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January 30, 2013

A new take on New Towns

It’s probably fair to say that when Scotland’s five New Towns were first built back in the 50’s and 60’s, community spirit often struggled to find an expression amongst the early settlers. That shouldn’t be a problem if even half the proposals for Scotland’s newest New Town get to see the light of day.  If the idea of living in a community owned environment that’s based on cooperative principles appeals, you might like to check out plans recently submitted to South Lanarkshire planners


A new take on New Towns

Visit the website for Owenstown – click here

The first stage towards realisation of a unique and innovative new town in Scotland will be completed this week with the formal submission of detailed plans to South Lanarkshire Council.  

An application for Planning Permission in Principle is being lodged today (Thursday 29th November 2012) for a community-owned town of 3200 affordable homes in the Douglas Valley near Lanark. It will then be considered by councillors with a decision expected sometime next year.

It is to be called Owenstown after the social reformer Robert Owen, who improved the lives and working conditions of mill workers at nearby New Lanark 200 years ago. It will be self-sufficient, eco-friendly and run on a co-operative basis by its residents.

Details of the new town, the first of its kind in the UK, were first revealed three years ago. Since then an exhaustive programme of public consultation and exhibitions has taken place along with briefings to MSPs, local councillors and community councils. Other bodies such as Co-operative Development Scotland and Social Enterprise Scotland have been brought into the project to provide specialist legal and technical assistance.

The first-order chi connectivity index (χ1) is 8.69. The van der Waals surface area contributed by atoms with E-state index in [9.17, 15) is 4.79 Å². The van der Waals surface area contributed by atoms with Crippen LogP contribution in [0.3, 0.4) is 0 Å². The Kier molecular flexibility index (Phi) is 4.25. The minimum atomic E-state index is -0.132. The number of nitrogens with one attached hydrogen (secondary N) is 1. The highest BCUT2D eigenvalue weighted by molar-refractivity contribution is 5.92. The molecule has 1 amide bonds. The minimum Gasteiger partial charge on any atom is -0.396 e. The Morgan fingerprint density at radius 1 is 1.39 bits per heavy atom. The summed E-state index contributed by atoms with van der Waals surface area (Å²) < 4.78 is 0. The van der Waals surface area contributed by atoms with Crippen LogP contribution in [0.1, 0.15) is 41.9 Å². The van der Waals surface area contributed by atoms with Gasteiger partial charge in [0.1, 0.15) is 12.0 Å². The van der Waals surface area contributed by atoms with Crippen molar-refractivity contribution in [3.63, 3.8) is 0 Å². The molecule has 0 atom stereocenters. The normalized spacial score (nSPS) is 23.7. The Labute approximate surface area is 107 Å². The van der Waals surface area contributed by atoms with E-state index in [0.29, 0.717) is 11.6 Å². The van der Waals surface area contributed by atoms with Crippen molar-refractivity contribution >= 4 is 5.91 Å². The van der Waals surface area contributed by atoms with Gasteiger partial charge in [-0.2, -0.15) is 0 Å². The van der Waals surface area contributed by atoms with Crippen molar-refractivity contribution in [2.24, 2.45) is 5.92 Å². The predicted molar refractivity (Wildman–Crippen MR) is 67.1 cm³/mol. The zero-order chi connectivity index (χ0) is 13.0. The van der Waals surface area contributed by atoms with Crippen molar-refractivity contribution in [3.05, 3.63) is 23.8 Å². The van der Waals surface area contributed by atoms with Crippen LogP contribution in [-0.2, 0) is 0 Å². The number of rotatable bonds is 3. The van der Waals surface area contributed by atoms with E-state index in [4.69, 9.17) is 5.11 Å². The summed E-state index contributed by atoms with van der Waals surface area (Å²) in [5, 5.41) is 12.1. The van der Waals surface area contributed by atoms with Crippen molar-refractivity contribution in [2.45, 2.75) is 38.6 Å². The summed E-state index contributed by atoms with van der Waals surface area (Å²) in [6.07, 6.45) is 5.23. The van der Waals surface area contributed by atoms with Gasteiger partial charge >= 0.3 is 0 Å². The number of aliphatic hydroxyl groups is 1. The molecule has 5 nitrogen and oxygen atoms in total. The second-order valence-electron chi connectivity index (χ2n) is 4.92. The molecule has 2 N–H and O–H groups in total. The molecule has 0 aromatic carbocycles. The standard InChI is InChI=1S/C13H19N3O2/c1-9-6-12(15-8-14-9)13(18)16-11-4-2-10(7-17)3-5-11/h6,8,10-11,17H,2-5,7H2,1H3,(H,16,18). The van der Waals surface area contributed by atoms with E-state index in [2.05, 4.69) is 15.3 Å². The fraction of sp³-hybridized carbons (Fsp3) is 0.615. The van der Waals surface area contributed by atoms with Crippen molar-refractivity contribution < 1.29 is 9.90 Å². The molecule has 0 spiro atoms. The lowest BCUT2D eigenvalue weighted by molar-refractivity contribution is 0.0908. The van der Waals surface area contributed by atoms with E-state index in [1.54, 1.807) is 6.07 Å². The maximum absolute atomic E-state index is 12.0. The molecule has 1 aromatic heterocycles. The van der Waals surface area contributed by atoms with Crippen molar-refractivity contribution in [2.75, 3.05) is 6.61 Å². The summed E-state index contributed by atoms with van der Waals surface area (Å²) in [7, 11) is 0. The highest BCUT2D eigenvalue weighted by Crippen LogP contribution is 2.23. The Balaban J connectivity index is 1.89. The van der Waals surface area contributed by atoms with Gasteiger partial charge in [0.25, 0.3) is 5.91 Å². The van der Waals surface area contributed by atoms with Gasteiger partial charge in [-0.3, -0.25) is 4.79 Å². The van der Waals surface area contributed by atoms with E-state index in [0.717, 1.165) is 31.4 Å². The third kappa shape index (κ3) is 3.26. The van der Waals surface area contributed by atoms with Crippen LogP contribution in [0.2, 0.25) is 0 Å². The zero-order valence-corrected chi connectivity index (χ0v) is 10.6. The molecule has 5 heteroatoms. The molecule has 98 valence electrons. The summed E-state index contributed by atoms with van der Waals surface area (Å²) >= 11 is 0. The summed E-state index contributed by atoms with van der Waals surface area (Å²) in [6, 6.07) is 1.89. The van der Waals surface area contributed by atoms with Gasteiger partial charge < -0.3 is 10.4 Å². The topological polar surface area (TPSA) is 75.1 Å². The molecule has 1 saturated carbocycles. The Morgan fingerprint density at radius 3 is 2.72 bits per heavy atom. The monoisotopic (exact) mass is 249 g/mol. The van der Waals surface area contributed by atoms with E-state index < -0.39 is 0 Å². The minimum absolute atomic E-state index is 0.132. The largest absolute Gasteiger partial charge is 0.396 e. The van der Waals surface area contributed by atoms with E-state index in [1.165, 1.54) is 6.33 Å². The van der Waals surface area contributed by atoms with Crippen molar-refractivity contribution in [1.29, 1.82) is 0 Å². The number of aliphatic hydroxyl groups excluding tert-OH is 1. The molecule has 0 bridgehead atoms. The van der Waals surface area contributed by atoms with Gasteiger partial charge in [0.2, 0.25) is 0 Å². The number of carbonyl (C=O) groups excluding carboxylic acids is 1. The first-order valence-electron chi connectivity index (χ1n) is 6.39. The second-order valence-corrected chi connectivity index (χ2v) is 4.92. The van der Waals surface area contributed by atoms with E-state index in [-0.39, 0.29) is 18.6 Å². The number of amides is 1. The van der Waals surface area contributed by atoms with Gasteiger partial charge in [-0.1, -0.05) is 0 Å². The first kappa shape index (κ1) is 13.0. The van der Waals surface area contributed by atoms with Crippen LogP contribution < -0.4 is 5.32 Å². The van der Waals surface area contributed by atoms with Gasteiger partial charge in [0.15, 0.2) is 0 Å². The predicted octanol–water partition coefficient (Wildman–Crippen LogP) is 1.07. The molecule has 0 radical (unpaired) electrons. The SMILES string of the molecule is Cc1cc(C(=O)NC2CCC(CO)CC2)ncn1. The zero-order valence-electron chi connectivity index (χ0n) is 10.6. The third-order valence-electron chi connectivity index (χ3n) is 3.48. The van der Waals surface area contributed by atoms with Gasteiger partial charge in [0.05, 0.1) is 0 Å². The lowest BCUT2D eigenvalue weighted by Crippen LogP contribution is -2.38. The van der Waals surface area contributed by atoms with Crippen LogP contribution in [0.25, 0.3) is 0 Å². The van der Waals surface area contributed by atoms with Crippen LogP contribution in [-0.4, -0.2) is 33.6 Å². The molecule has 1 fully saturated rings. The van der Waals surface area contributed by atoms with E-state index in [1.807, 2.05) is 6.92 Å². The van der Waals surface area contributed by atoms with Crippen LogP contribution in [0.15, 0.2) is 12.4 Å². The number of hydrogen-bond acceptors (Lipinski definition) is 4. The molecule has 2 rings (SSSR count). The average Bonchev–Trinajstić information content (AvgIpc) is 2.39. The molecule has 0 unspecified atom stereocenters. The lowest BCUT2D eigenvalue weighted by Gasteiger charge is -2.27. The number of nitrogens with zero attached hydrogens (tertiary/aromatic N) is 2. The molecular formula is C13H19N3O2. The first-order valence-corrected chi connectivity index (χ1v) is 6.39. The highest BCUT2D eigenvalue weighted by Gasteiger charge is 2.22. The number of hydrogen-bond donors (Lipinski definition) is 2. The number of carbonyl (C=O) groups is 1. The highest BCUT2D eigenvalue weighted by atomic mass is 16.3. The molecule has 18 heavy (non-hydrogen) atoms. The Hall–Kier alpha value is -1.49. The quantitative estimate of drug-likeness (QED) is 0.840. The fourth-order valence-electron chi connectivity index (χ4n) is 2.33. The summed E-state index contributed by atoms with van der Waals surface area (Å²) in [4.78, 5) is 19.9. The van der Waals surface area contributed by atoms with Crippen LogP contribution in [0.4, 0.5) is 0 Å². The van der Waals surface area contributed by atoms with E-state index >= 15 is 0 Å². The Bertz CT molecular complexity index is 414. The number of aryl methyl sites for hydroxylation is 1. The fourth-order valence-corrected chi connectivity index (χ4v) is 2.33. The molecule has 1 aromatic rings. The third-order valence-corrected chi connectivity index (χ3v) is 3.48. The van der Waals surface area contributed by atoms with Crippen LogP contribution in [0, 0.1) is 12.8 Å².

As a result some modifications have been made but the objectives of a not-for-profit, co-operative model and the commitment to providing local jobs, remains the same.

Since the idea of the town was first revealed, there has been widespread interest from potential residents and businesses from all round the UK and beyond.

The Hometown Foundation, a registered charity, which has been established to help build new self-sustainable communities and regenerate rundown areas, is behind the project.

Given the go-ahead, the town will be built on a 2000 acre site near the existing village of Rigside, eventually, in a ten year programme, providing homes for 8000 people and with its own commercial and industrial businesses, creating 6000 jobs during construction and more than 3000 permanent jobs.

Owenstown will be eco-friendly – recycling its waste to produce energy for the district heating system and it will have green transport throughout the site powered by renewable sources. 


Supporting Articles:

The Scotsman – 


The Herald –